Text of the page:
Life can be full of stress. Situations arise in everyday living that causes us to experience sadness, anger, fear, anxiety, and excitement. Physiologically, stress is defined as anything that challenges the body to function in its usual fashion.
Injury, illness, or exposure to extreme temperatures can cause stress to the body. Grieving, depression, fear, and even sexual activity can cause psychological stress.
Many people who experience stressful situations or perceived threats will turn to alcohol to cope with that stress. The problem with that is alcohol itself can cause stress on the body’s physiological balance.
Common Types of Stress
General life stress
Ethnic minority stress
Some examples of general life stressors include major changes like moving, starting a new job or getting married or divorced. Illness, a death in the family or problems at home or work can also be significant causes of stress.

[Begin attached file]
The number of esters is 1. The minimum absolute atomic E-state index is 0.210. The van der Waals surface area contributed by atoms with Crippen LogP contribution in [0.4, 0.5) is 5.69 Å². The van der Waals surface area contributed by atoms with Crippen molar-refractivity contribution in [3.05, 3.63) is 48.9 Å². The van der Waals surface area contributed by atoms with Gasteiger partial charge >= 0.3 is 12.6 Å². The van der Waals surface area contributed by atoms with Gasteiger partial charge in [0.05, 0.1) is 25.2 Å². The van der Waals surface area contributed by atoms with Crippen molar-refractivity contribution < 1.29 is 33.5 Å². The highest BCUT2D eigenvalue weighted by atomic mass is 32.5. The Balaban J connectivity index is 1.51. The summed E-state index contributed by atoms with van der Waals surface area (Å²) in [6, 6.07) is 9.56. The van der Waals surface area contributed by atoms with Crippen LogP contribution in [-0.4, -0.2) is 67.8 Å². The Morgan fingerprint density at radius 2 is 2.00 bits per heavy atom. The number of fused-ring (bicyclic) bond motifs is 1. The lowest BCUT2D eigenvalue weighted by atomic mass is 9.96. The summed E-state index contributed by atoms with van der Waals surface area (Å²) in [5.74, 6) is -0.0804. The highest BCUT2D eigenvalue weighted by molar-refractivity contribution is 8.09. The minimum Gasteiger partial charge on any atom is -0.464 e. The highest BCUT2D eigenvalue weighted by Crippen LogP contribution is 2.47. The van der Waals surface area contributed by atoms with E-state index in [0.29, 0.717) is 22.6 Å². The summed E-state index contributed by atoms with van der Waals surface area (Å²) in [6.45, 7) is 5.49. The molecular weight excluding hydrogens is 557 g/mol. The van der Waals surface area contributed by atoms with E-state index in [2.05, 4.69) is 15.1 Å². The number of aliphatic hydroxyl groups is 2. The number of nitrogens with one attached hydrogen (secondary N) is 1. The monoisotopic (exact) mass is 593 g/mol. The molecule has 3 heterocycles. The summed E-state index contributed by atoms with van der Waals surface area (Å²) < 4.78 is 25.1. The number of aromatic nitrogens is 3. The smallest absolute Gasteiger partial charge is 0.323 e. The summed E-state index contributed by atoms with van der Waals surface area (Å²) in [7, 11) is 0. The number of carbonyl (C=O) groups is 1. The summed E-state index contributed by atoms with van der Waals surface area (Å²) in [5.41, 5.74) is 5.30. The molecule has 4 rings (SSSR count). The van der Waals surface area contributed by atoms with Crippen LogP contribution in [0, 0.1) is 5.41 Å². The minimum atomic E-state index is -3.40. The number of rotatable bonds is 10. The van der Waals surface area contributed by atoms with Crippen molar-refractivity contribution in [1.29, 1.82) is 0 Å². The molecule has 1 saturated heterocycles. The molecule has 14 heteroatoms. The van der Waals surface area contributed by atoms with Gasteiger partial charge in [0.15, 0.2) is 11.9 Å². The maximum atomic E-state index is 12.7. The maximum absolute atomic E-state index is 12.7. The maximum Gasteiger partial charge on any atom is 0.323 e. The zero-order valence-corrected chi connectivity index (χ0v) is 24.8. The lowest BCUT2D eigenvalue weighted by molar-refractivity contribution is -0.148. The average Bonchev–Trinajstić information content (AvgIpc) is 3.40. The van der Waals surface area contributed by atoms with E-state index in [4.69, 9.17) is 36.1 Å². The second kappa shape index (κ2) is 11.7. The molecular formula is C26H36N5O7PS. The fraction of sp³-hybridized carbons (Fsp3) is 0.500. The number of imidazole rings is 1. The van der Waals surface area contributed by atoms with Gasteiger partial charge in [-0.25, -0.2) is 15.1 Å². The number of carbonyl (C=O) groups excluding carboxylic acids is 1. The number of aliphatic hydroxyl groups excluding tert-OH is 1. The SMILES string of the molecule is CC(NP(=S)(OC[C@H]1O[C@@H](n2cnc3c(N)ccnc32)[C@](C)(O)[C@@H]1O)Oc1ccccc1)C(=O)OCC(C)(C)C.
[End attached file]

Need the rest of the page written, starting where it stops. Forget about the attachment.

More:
Drinking too much alcohol can cause some general life stress, such as losing a job, causing relationship problems or causing legal problems.
Studies have found that alcohol consumption increases within 12 months following a major disaster, either man-made or natural. Some studies have found that alcohol abuse disorders increase after catastrophic events like September 11, Hurricane Katrina, or the Oklahoma City bombing.5
However, other studies have found that catastrophe-induced increases in alcohol consumption tend to wane after a year and other studies have found no increases in alcoholism following major disasters.5